Imaging-based therapy benefits ‘wake-up stroke’ patients

Published on November 5, 2012 at 5:15 PM · No Comments

By Eleanor McDermid, Senior medwireNews Reporter

Undertaking thrombolysis on the basis of magnetic resonance imaging (MRI) findings in patients with stroke of unknown onset time may double their chances for a good outcome, say researchers.

Dong-Wha Kang (University of Ulsan College of Medicine, Seoul, South Korea) and team used perfusion- and diffusion-weighted MRI (PWI and DWI) and fluid-attenuated inversion recovery (FLAIR) imaging to ascertain if patients were in the early stages of their stroke.

Patients who had at least a 20% mismatch between PWI and DWI lesions, plus negative or very subtle FLAIR changes within an acute DWI lesion underwent thrombolysis.

The study included 83 patients with stroke of unclear onset time - 63 of these patients had stroke symptoms on waking ("wake-up" stroke), while 20 had unwitnessed daytime strokes. They were aged a median of 67 years and had relatively severe strokes, with a median National Institutes of Health Stroke Scale (NIHSS) score of 14. Most patients - 69% - were treated with intra-arterial thrombolysis alone; 11% had intravenous thrombolysis and the other patients had combined therapy.

Eight patients had intracerebral hemorrhage - five (6.0%) with any decline in NIHSS score and three (3.6%) with at least a 4-point decline.

"These bleeding complication rates are probably acceptable considering the potential benefit of reperfusion therapy," Kang et al write in Stroke.

About half of the treated patients achieved immediate or early recanalization, and 61.0% of these achieved a good functional outcome (modified Rankin Scale [mRS] 0-2), compared with 27.5% of those with delayed or no recanalization.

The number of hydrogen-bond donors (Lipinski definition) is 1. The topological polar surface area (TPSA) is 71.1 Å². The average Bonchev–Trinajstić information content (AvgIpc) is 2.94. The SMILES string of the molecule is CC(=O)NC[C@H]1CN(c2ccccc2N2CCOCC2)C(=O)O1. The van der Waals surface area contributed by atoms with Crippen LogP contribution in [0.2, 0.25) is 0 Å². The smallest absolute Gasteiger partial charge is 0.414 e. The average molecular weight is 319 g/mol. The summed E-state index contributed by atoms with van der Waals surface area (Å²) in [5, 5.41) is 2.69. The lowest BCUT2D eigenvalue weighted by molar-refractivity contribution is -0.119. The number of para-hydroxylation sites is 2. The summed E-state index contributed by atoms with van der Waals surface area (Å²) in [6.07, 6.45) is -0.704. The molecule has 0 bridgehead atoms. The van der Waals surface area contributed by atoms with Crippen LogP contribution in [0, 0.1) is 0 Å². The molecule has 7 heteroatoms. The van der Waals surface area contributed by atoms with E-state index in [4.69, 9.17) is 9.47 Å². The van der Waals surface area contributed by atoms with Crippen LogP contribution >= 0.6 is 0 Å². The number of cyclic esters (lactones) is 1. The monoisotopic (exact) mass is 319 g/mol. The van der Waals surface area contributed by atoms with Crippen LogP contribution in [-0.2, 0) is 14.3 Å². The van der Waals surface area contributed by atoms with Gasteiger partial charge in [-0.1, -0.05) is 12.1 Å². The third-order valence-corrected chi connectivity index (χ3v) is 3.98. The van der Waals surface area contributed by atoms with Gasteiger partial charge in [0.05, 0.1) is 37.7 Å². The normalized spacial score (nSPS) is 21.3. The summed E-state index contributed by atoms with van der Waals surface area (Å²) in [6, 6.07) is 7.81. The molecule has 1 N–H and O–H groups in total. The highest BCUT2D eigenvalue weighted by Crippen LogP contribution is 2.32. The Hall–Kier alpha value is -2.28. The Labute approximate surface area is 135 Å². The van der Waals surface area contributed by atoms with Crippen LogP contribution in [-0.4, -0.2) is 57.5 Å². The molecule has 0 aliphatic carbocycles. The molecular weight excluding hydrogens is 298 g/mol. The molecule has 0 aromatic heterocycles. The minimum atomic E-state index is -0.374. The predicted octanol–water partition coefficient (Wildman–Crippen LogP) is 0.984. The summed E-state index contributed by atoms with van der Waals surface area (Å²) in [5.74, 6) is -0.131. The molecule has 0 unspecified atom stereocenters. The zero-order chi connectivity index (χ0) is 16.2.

Outcomes were significantly better than those of 156 patients who had unclear-onset stroke but did not undergo thrombolysis; the overall good outcomes rates were 44.6% versus 32.7%. After accounting for confounders, thrombolysis was associated with a 2.25-fold increased odds for a good outcome.

The control patients were identified in prospective registries, so patients were not randomly assigned to receive thrombolysis; moreover, control patients did not undergo MRI.

"It is time to launch a well-designed, randomized, controlled trial to confirm the benefit and safety of reperfusion therapy in this important (yet so far, neglected) group of patients," say the researchers.

They note that, although much studied, a PWI-DWI mismatch may not identify patients with very recent stroke onset who are likely to be within the accepted thrombolysis treatment window, as it can reportedly persist for up to 24 hours after onset. By contrast, a DWI-FLAIR mismatch appears to be very specific for recent onset, albeit with relatively low sensitivity.

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